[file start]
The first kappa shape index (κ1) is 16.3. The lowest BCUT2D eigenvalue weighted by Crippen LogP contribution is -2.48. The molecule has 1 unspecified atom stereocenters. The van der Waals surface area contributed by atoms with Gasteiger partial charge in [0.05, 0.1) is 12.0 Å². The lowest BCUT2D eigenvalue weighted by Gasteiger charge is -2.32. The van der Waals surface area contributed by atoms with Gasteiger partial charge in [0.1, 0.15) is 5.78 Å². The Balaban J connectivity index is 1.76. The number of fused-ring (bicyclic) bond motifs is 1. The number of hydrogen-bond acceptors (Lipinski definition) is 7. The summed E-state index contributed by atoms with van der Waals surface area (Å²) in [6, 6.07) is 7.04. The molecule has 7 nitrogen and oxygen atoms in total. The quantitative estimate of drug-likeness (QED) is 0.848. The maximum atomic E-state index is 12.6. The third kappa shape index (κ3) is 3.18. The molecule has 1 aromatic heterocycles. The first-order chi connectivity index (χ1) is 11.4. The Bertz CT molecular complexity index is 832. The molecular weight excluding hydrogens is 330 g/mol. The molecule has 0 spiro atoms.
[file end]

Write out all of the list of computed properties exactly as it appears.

The first kappa shape index (κ1) is 16.3. The lowest BCUT2D eigenvalue weighted by Crippen LogP contribution is -2.48. The molecule has 1 unspecified atom stereocenters. The van der Waals surface area contributed by atoms with Gasteiger partial charge in [0.05, 0.1) is 12.0 Å². The lowest BCUT2D eigenvalue weighted by Gasteiger charge is -2.32. The van der Waals surface area contributed by atoms with Gasteiger partial charge in [0.1, 0.15) is 5.78 Å². The Balaban J connectivity index is 1.76. The number of fused-ring (bicyclic) bond motifs is 1. The number of hydrogen-bond acceptors (Lipinski definition) is 7. The summed E-state index contributed by atoms with van der Waals surface area (Å²) in [6, 6.07) is 7.04. The molecule has 7 nitrogen and oxygen atoms in total. The quantitative estimate of drug-likeness (QED) is 0.848. The maximum atomic E-state index is 12.6. The third kappa shape index (κ3) is 3.18. The molecule has 1 aromatic heterocycles. The first-order chi connectivity index (χ1) is 11.4. The Bertz CT molecular complexity index is 832. The molecular weight excluding hydrogens is 330 g/mol. The molecule has 0 spiro atoms.